Name: Wong Kwok-Kong

Post: Full-time M.Phil

Enrolled: 1993-1995

Origin: Mainland China

First Degree:  Bachelor of Science in Medicine, GuongZhou Medical College, China

Supervisor: Prof. Tony Gin

Title of Thesis:

Propofol: Analytical Techniques and Applied Pharmacokinetics

Outline of the Thesis:

Propofol is a commercially available intravenous anaesthetic agent. The main feature of propofol is rapid recovery from anaesthesia, whether given as a bolus for induction of anaesthesia or by infusion to maintain anaesthesia.

The aim of this research was to develop analytical techniques for measuring the concentration of propofol. It details the assay of propofol in blood samples using high-pressure liquid chromatography (HPLC) with fluorescence detection, and propofol protein binding studies using equilibrium dialysis. Examples are given of clinical applications of these techniques.

The reversed phase HPLC method used was simple, sensitive, and reliable. The assay involved a single extraction of the drug and internal standard, thymol, from blood buffered with 0.1 M sodium dihydrogen phosphate buffer into cyclohexane. The organic extract, basified with tetramethylammonium hydroxide, was evaporated to dryness at 37°C under nitrogen. The residue was redissolved in 80 µl acetonitrile and an aliquot of the concentrate was injected into a C18 reversed-phase column. The mobile phase consisted of 66% (v/v) acetonitrile in Milli-Q water containing 1% v/v acetic acid and was eluted at 1.7 ml/min. The components of the column effluent was monitored by a fluorometric detector with excitation and emission wavelengths set at 276 nm and 310 nm, respectively. The main advantage of my method for detecting propofol is that only 0.5 ml of whole blood is required. This facilitates pharmacokinetic studies of propofol in children. The calibration graphs were linear over the range 2-3000 ng/ml with coefficients of variation ranging from 0.38 to 7.86%, while the limit of detection was approximately 2 ng/ml. The intraassay coefficient of variation of propofol in whole blood was 6.24% at 100 ng/ml and 6.10% at 500 ng/ml, while the interassay coefficient of variation was 3.18% at 100 ng/ml and 1.81% at 500 ng/ml. The extraction recovery results obtained for propofol in whole blood are 104% at 100 ng /ml and 99% at 500 ng/ml. Stability of propofol in whole blood is one month. The results of propofol assay in plasma are similar to propofol assay in whole blood.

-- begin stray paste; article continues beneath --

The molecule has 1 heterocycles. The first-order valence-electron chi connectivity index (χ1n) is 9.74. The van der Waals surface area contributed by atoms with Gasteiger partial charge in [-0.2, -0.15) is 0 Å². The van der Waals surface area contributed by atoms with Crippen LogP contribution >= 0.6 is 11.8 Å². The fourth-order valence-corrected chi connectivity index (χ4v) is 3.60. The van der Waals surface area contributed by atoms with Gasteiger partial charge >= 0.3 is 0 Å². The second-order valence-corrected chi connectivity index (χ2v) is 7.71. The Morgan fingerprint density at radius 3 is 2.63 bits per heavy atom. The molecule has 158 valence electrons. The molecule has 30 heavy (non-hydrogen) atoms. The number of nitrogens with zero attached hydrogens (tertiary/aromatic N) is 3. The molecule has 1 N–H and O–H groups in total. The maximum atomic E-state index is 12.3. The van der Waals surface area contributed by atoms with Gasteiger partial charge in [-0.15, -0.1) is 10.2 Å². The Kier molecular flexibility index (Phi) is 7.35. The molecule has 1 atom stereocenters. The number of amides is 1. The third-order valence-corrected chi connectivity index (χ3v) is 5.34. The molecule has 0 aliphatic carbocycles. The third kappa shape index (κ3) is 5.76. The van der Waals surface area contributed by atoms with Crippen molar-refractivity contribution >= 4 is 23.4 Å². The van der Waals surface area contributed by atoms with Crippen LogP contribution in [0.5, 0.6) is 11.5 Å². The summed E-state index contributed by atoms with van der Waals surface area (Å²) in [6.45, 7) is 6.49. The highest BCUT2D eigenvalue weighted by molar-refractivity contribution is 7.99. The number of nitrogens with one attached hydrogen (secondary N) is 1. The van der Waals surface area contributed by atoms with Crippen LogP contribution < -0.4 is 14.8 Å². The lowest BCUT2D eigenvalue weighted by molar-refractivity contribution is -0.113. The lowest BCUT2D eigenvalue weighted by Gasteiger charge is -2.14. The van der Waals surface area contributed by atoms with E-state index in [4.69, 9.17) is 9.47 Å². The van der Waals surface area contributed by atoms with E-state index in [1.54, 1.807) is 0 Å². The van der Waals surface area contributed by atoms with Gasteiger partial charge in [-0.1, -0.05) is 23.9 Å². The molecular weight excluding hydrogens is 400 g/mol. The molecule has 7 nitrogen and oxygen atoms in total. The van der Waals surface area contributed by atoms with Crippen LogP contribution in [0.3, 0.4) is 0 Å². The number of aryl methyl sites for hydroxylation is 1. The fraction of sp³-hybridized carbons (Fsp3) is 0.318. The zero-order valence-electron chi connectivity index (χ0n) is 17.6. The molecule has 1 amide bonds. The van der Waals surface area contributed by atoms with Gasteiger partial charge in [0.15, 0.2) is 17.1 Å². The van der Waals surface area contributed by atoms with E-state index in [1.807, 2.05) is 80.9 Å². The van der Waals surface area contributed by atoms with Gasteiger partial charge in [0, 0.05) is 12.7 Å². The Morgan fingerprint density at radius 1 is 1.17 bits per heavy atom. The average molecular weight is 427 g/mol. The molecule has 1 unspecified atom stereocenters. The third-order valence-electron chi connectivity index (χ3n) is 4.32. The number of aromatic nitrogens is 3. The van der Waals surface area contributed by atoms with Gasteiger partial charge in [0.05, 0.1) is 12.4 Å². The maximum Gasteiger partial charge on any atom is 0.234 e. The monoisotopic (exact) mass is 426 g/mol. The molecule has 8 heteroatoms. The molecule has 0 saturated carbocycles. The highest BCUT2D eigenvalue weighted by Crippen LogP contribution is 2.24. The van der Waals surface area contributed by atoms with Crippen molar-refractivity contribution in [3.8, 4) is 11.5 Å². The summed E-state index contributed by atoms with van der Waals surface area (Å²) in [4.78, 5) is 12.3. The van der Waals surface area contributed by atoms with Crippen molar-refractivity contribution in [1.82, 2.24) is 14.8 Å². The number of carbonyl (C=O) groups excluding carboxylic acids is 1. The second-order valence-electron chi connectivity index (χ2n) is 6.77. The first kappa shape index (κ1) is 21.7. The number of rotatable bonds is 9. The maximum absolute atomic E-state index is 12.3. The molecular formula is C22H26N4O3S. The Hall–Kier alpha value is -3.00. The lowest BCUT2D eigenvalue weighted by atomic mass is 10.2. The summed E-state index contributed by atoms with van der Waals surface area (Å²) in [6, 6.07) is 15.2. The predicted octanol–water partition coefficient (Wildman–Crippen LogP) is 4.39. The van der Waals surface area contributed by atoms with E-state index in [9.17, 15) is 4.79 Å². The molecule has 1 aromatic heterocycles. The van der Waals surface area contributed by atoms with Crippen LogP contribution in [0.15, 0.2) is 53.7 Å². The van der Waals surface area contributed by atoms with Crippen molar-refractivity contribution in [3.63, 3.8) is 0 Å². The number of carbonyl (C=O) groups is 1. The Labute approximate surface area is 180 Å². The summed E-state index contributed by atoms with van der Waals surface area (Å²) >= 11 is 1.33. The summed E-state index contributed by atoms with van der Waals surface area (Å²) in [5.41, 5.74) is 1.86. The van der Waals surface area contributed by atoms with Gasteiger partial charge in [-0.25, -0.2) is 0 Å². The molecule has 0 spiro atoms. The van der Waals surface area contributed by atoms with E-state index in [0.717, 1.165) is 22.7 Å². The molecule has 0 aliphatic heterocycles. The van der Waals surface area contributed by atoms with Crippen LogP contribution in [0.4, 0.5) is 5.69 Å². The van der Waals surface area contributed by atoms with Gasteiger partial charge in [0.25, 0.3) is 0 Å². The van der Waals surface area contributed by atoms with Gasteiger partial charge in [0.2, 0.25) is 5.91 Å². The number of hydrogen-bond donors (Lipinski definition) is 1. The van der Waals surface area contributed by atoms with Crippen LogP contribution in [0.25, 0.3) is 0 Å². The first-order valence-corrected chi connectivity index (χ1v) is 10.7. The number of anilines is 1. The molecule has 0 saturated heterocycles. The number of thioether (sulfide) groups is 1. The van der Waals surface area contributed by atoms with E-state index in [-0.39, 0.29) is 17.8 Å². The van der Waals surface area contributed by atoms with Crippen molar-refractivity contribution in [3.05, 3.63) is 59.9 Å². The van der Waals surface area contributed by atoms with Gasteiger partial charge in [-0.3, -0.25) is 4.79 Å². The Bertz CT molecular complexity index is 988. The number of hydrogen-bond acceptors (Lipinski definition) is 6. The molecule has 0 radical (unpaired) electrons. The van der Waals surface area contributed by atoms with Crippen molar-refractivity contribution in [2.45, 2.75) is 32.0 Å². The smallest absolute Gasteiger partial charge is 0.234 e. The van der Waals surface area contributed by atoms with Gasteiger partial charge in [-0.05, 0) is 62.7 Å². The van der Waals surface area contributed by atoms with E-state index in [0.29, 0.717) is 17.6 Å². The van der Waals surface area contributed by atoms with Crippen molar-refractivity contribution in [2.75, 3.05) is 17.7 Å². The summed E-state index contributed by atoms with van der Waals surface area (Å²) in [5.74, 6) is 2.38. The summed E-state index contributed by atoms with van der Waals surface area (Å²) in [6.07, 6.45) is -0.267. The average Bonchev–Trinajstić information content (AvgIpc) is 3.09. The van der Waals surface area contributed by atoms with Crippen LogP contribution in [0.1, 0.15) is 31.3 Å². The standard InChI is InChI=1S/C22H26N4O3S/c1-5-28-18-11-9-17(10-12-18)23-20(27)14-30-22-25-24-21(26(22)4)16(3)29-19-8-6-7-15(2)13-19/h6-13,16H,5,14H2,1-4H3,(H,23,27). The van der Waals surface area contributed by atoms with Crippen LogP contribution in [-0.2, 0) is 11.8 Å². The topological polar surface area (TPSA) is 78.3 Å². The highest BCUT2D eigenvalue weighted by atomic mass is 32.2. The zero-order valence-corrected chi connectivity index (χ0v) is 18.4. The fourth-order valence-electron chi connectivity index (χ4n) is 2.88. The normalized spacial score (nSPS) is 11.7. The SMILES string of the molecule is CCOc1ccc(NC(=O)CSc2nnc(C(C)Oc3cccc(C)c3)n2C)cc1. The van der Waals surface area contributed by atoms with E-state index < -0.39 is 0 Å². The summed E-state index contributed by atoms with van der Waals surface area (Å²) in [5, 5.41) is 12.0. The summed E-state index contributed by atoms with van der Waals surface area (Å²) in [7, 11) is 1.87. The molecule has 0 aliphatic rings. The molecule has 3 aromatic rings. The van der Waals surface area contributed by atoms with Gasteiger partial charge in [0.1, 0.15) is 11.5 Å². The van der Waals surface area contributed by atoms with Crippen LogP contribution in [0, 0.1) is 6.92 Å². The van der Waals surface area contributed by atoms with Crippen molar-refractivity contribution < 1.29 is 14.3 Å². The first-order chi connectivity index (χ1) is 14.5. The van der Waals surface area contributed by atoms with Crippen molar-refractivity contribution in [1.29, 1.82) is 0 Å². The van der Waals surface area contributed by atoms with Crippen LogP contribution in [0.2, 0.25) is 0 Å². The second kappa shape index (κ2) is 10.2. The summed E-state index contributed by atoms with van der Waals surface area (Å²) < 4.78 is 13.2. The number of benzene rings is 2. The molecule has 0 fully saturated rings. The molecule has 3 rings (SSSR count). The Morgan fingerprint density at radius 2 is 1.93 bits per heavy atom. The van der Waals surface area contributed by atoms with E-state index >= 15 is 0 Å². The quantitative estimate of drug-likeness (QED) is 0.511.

For the protein binding assay, equilibrium dialysis was performed using a Spectrum equilibrium Dialyser. Drug-containing plasma samples or protein solutions (1 ml) were dialysed against drug-free Sorensen's phosphate buffer (1 ml; pH 7.4) in teflon dialysis chambers separated by Spectra/Por dialysis membrane. The effect of drug concentration on protein binding was determined within the range of 0.25-3.00 µg/ml of propofol. The teflon cells rotate at 15 rpm at 37°C. The optimum dialysis time was 240 min. Propofol concentration in samples were assayed by HPLC as described above. The intraassay coefficient of variation of propofol protein binding was 0.11% (3.65% Free), while the interassay coefficient of variation of propofol protein binding was 0.23% (8.57% Free). The extraction recovery results obtained for propofol in plasma are 96.42% in unheated samples, 90.64% for samples heated at 37°C, and 97.15% samples dialysed at 37°C in a water bath.

One application of my research was the prospective testing in chinese children of a previously published pharmacokinetic model driven algorithm for computer controlled infusion of propofol. The model was revised using an iterative linear least squares regression and minimizing total mean squared prediction error for each patient. The precision of the revised model was 21.08% and bias was 0.19%.

Another application of my research was to investigate protein binding of propofol in different populations because pharmacological response to drugs is influenced by the free fraction of drug. There were no differences in protein binding between young children [< 3 years, 98.77 ± 0.29% (mean ± S.D.)], children (3-12 years, 98.69 ± 0.33%) and adults (98.35 ± 0.29%).

Pregnant patients had increased free propofol, 1.41 ± 0.30% compared with nonpregnant patients, 1.08 ± 0.26% (p=0.004). Free propofol in umbilical plasma 3.40 ± 0.61% was greater than that in maternal (pregnant) plasma (p=0.001). These findings indicate that further simultaneous pharmacodynamic/pharmacokinetic studies would be useful to determine the clinical significance of changes in protein binding.